Some artists, and many hobbyists, may decide to spend hundreds of hours and thousands of dollars creating works with no intent of ever recouping any costs at all. You know who’s the worst for this? WRITERS. We undervalue our work *all the time*. We think nothing of tossing a blog post up or a piece of fan fiction or several chapters of our next book because we are under the mistaken impression that if you put your work out there for free consumption, we’ll become well known and publishers will start beating down our doors to get our next manuscript. I don’t want to be a poopypants here, but that’s not going to happen.

Chances are *pretty good* that the next Stephen King or Alice Munro is not sitting in front of their laptop posting the next eighty chapters of their Lloyd Robertson/Mike Duffy slashfic. And chances are *even better* that Random House is not trolling tumblr to find the new Stephen King or Alice Munro. The reason why Stephen King and Alice Munro are successful is because they devoted their lives to their art. They had little or no income. They worked shit jobs to pay the bills so that they could spend their time doing what they’re driven to do – what they can’t NOT do – and artists grok this. We do what we do not because we choose this lifestyle but because we go bats without it.

Ultimately, though, we want to make a living. Ask any artist what their dream is, and I’d put money on them NOT saying “working at a desk job for the rest of my working career”. I bet they’d say something like “being able to quit my job so that I could focus on writing/music/sculpture/theatre career/photography/stand-up comedy”. Some of us are fortunate to find work within our creative sector, and most of us aren’t.

I will concede that there may be some hobbyists (and I make the distinction here between professional artists and hobbyists because professional artists spend decades learning how to be better at what they do) who choose to write stories or make earrings or paint landscapes because it’s cathartic and they never want anyone to see what they do, except maybe their kids and friends. There are people who use art as therapy (and it is a POWERFUL tool in that arena), but those people aren’t professional artists. What makes a professional artist professional is that they have chosen art as their career. Which means they want to make a living at it. Which means they want to get paid.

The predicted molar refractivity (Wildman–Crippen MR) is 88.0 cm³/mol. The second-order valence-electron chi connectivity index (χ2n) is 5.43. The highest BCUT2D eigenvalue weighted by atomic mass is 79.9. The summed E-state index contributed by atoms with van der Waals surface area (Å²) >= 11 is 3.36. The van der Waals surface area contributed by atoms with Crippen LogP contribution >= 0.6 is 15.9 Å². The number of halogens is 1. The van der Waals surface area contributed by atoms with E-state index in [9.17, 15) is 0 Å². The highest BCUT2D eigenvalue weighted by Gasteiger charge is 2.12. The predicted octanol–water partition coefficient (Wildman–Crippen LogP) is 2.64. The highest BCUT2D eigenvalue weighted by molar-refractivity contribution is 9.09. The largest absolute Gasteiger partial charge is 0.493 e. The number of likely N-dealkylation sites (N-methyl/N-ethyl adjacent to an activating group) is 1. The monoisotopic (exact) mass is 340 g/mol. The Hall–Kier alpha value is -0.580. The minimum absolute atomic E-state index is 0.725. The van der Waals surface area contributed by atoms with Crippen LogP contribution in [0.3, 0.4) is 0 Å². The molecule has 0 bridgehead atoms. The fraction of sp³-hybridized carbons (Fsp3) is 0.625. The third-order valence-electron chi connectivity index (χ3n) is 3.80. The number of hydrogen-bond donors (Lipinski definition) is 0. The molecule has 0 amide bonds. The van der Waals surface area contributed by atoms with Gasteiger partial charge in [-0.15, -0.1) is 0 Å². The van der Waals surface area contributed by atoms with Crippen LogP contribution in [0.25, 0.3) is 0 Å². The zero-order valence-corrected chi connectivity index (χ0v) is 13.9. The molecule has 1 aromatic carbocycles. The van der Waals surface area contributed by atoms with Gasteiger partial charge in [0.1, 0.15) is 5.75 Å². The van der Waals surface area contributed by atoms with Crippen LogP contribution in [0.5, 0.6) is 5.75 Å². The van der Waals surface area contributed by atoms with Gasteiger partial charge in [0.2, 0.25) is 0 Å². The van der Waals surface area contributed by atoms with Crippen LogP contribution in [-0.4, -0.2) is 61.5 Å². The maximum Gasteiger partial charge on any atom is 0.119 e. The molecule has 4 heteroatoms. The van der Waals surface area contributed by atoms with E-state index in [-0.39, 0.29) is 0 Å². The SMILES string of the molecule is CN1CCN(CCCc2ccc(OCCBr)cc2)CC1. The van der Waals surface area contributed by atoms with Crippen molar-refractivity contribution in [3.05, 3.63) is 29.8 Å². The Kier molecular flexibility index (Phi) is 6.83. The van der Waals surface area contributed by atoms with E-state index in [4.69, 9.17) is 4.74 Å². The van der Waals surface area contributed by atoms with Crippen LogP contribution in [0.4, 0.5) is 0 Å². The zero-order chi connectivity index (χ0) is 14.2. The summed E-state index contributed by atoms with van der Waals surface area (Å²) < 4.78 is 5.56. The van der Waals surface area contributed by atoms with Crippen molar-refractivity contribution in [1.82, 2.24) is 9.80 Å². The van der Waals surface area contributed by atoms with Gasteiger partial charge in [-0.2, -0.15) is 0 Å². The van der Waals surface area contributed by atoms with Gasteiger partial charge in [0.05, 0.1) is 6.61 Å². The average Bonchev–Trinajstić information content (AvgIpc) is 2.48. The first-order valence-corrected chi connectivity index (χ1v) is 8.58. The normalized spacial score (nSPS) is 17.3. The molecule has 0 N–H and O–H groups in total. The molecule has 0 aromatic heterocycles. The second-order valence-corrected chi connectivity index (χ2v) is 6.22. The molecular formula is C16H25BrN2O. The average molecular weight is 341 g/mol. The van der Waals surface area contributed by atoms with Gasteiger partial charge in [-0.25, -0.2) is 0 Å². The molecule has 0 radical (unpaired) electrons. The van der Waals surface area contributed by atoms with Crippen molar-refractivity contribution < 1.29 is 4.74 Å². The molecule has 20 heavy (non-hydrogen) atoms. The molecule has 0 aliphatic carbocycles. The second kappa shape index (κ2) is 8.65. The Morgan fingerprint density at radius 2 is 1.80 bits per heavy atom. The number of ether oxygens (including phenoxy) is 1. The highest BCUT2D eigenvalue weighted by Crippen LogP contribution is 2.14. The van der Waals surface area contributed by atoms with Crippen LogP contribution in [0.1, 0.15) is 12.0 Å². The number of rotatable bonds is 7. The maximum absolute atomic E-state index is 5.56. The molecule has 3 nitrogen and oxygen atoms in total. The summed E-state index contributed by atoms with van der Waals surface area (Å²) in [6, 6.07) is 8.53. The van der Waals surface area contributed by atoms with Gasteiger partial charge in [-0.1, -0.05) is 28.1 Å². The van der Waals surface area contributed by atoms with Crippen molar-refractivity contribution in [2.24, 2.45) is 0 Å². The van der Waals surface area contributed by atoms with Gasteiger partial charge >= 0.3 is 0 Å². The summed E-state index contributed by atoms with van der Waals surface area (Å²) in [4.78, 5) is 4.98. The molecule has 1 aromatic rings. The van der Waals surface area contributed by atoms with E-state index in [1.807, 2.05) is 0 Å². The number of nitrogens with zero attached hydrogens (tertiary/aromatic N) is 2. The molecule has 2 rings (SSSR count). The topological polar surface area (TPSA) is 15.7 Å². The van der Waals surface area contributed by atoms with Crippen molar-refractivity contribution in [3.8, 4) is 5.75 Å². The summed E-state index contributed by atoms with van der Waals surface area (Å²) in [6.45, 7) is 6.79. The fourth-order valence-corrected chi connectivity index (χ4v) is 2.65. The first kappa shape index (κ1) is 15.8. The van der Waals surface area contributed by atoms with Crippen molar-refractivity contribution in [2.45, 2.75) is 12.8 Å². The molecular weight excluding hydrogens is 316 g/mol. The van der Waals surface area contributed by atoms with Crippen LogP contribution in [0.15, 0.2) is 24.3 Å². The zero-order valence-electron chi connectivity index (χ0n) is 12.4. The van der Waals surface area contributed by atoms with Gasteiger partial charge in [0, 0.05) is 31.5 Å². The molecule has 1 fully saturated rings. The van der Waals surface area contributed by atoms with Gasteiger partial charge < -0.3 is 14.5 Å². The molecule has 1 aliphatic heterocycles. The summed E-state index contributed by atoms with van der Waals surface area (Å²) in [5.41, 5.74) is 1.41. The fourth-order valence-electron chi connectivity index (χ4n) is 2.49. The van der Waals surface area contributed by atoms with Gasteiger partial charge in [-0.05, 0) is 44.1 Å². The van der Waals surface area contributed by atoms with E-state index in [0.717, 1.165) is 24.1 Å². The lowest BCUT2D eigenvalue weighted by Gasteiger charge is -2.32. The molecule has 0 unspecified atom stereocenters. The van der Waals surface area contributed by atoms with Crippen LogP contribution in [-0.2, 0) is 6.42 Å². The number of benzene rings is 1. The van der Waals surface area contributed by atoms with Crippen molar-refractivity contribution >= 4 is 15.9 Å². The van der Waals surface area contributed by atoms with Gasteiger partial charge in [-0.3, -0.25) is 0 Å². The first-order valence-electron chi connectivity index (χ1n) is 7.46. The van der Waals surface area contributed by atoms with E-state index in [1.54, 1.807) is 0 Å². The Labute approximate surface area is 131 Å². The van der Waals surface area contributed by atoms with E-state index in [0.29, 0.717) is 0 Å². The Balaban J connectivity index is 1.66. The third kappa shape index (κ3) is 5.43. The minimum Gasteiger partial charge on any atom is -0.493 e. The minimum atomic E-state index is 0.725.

In order to commercialize artworks, there needs to be some kind of production – visual artists may have their work exhibited in a gallery; musicians make albums and go on tour; and writers’ works are published. The decision to publish is entirely a commercial one. Publishing, even if you’re doing digital publishing, is not easy to do well, and it’s a dear venture. The truth is that people place more value on products they pay for, and if you want your creative product to “get out there” so that “people will read it”, you need more than just a PDF available for download on your website.

Manuscripts need editing, design, sometimes typesetting, marketing, distribution…they need PRODUCTION. And this is where the new Harper Lee book becomes very interesting.

Publishers publish because they are businesses. They need to make money. They may be non-profit or for-profit, but non-profit doesn’t mean no revenue. It means the profit recognized from sales gets rolled back in to the operations and that shareholders don’t profit. Let’s look at HarperCollins. This is a HUGE publishing house with hundreds of publishing professionals at their disposal. They have an accomplished and notable sales force. They have international distribution and rights deals. They can move a lot of books because they have a lot of money to put behind a title.